'All I Want for Christmas Is A Dukla Prague Away Kit'
Four lads who shook the Wirral
In 1986 Birkenhead band Half Man Half Biscuit released their debut album, 'Back In The DHSS' on local label Probe Plus. The album became the biggest selling Independent label release of 1986. The group's debut single, 'Trumpton Riots', also topped the independent charts in the same year.
Unusually, the record sleeve artwork for the single was inspired by the song's B-side, 'All I Want for Christmas Is A Dukla Prague Away Kit'. The sleeve was created by founding member Neil Crossley, and designer Steve Hardstaff. Steve continues to design the band's album and single covers.
Much has been written, often incorrectly, about the lyrics and meaning of the song, so who better than songwriter Nigel Blackwell to put the record straight.
"It was written in 1983 in order to celebrate the name of one of those mysterious European football teams who popped up against our British sides every now and again.
It was originally intended for the club to be Ujpesti Dosza, but this didn't seem to scan with the music as well as the Czech team and so the strip of the 'somewhat unpopular crack army unit' was awarded the dubious honour.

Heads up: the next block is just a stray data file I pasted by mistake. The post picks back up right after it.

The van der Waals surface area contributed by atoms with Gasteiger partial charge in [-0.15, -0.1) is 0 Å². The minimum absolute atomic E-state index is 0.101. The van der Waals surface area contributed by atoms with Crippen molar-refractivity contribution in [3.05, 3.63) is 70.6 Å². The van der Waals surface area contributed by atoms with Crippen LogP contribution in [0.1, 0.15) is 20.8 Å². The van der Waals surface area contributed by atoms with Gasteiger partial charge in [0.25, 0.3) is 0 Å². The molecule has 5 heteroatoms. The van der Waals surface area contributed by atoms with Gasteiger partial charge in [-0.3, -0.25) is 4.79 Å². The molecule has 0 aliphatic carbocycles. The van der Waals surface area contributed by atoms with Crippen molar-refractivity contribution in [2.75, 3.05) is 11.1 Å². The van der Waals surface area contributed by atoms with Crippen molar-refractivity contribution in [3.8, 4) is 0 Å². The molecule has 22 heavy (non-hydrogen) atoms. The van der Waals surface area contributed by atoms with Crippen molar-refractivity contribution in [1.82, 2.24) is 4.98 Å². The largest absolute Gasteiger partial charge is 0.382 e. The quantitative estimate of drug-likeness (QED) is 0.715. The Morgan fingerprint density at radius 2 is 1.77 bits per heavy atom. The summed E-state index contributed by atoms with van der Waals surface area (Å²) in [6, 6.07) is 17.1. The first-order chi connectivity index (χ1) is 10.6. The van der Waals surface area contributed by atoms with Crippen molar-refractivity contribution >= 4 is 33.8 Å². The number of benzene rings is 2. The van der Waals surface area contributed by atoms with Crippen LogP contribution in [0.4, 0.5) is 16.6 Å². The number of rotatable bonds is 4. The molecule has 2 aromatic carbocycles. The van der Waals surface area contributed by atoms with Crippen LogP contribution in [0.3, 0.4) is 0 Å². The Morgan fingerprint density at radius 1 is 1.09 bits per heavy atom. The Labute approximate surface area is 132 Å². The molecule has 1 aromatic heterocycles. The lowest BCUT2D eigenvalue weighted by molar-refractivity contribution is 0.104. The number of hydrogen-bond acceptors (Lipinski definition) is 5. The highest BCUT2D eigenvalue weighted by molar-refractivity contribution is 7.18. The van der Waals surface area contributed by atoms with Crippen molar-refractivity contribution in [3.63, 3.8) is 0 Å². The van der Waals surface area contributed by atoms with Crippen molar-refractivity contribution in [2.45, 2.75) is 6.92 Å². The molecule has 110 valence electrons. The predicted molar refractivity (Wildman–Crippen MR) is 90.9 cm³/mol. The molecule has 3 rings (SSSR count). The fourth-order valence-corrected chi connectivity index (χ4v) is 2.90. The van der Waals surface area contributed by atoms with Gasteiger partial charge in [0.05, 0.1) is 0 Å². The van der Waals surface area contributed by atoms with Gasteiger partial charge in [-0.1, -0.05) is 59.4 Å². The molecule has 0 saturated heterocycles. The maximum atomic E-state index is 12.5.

I didn't know what in fact the kit looked like at the time, and having seen it since probably would have made the Hungarians scan come what may, as the turgid yellow/mustard abhorrence that is a Dukla Prague away kit resembles something which 'Tap Manager Ian Faith might describe as 'an Australian's nightmare'.
There is no childhood yearning intended in the song and it must also be said here that the game 'Striker' was a far better purchase than Subbuteo - the latter never having been owned or indeed coveted at any time - perhaps we are more mercenary than some would imagine!
There is no romance here. The Scalextric stuff is all true mind..."
This record sleeve, Nigel's original lyrics to the Half Man Half Biscuit song 'Joy Division Oven Gloves' and the cover of their album 'Four Lads Who Shook The Wirral' are all on display in the Wondrous Place gallery at the Museum of Liverpool. You can hear 'Joy Division Oven Gloves' on our digital jukebox in the gallery too.
Accession number MOL LI 83/2010.2